Mehdi's Morning Memo: Clegg Vs The Orange Bookers

Britain's coalition government's Deputy Prime Minister Nick Clegg of the Liberal Democrats, speaks to the media during a press conference in London, Wednesday, July, 31, 2013. (AP Photo/Alastair Grant, Pool)
Britain's coalition government's Deputy Prime Minister Nick Clegg of the Liberal Democrats, speaks to the media during a press conference in London, Wednesday, July, 31, 2013. (AP Photo/Alastair Grant, Pool)

The five things you need to know on Monday 21 October 2013...


Has Nick Clegg, leader of the centre-right Orange Book Lib Dems, gone to war with... the Orange Book Lib Dems? Huh?

From the Guardian:

"Nick Clegg was accused of opportunism after the deputy prime minister announced his party wanted to end Michael Gove's ideological experiment and require all free schools and academies to be subject to the national curriculum... The tenor of Clegg's remarks appear to clash with the enthusiastic support for unqualified teachers in free schools expressed by the Liberal Democrat schools minister David Laws last Thursday in the Commons.

"Laws had said unqualified teachers were doing a superb job in schools, and said the best backstop to teaching quality was not formal qualifications, but Ofsted inspections."

So Clegg may have, wittingly or unwittingly, undermined his close ally David Laws. Oops.

Is this a tactical move to the left by the Lib Dem leader? An attempt to try and woo back Lib Dem voters who've defected to Labour since 2010? Leading Orange Booker and the Tories' favourite Lib Dem MP, Jeremy Browne, sacked by Clegg from the government in the recent reshuffle, seems to think so and isn't happy. Browne told the Guardian:

"I don't think we should be instinctively statist and I don't think we should be instinctively in favour of the status quo. I want us to have a restless, radical, energetic, liberal reforming instinct that is about putting more power and responsibility and opportunity in the hands of individual people."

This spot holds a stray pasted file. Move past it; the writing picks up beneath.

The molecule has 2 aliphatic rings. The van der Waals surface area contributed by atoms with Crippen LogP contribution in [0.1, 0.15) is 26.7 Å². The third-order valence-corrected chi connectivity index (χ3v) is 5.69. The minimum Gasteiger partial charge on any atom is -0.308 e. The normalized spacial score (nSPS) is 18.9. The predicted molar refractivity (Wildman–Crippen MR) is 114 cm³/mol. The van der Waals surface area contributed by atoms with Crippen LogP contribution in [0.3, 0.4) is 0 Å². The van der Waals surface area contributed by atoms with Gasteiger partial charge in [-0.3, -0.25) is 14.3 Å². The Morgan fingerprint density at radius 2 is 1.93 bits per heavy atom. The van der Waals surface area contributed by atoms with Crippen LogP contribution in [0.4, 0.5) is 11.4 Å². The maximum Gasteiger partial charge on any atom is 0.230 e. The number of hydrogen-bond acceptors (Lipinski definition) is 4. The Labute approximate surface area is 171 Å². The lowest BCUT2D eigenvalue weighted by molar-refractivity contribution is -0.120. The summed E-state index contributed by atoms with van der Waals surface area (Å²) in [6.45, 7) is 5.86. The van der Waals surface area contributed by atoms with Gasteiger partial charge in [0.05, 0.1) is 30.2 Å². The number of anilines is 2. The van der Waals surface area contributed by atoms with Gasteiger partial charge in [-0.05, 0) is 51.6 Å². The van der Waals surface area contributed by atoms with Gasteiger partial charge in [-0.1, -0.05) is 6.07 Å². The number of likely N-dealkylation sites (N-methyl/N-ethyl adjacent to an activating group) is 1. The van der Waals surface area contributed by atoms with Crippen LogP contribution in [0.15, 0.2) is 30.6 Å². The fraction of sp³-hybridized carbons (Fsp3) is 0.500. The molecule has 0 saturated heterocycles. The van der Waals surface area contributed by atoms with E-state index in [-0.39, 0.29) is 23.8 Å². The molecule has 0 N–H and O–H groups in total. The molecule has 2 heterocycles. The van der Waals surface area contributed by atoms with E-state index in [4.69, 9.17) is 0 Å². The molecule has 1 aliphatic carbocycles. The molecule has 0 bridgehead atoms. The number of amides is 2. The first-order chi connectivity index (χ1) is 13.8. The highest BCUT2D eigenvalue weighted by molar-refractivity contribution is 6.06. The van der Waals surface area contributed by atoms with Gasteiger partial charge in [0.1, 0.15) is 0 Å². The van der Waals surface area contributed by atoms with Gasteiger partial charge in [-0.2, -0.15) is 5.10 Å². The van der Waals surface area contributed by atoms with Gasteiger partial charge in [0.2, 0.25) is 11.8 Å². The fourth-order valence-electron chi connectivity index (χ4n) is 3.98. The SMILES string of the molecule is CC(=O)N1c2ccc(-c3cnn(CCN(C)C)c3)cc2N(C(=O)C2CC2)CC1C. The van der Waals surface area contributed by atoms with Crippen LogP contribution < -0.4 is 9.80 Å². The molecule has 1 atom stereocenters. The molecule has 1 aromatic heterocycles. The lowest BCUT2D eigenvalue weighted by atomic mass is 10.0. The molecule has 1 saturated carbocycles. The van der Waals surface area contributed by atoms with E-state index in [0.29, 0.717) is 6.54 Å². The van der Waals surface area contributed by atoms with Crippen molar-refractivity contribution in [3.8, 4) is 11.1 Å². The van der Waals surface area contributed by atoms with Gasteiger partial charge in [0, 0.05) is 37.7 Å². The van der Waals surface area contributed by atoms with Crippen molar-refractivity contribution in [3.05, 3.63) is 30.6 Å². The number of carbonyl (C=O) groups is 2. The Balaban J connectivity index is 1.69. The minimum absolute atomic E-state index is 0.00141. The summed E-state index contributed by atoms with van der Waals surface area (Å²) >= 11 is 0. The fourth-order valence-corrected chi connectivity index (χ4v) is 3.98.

Ouch. Meanwile, Conservative education minister Elizabeth Truss has weighed in too - from the BBC:

"Mrs Truss said it was a 'shame' some Lib Dems did not back free schools.

"She said the 'whole point' of the schools 'is they have these freedoms... that's what's helping them outperform maintained schools'.

"'You shouldn't kill off the goose that's laid the golden egg,' she said."

And a senior "government source", according to the Mail, has savaged Clegg (on behalf of Cameron?):

"Yesterday Mr Clegg was accused by one Government source of trying to cling on to ‘chauffeurs and people greasing up to him’ by pandering to Labour in the hope of keeping his job in a Lib-Lab coalition after 2015.

"In the strongest condemnation of Mr Clegg since the Coalition was formed, the source said his name had ‘become a byword for cheap sanctimony, opportunism, gimmicks and lying’."


(On a side note, it's worth pointing out that free schools actually centralise, rather than decentralise, power - whether they live or die, how much money they get, their level of inspections, etc, is all in the hands of the Education Secretary in Whitehall, not in the hands of parents, teachers or local communities.)


From the Times:

"Ministers are to subsidise a French company to build Britain's first nuclear power station in a generation, guaranteeing to pay twice the level of today's wholesale energy price.

"The decision, to be publicised today, will provoke a new row over rising energy bills, with gas and electricity suppliers expected to announce further price increases this week.

"The deal with the French company EDF Energy was completed yesterday after a year of negotiations. Ed Davey, the Energy Secretary, will herald the agreement as a key step in Britain's energy security."

The paper adds:

"Two Chinese companies are understood to have taken stakes worth up to a total of 30 per cent."

Here's the thing: if French and Chinese government-owned firms are willing to invest in UK nuclear energy, why isn't the UK government? Also, will UK firms be able to invest, in a similar way, in the French and Chinese nuclear industries? Ed Davey struggled to give a straight answer to this rather simple question on the Today programme this morning.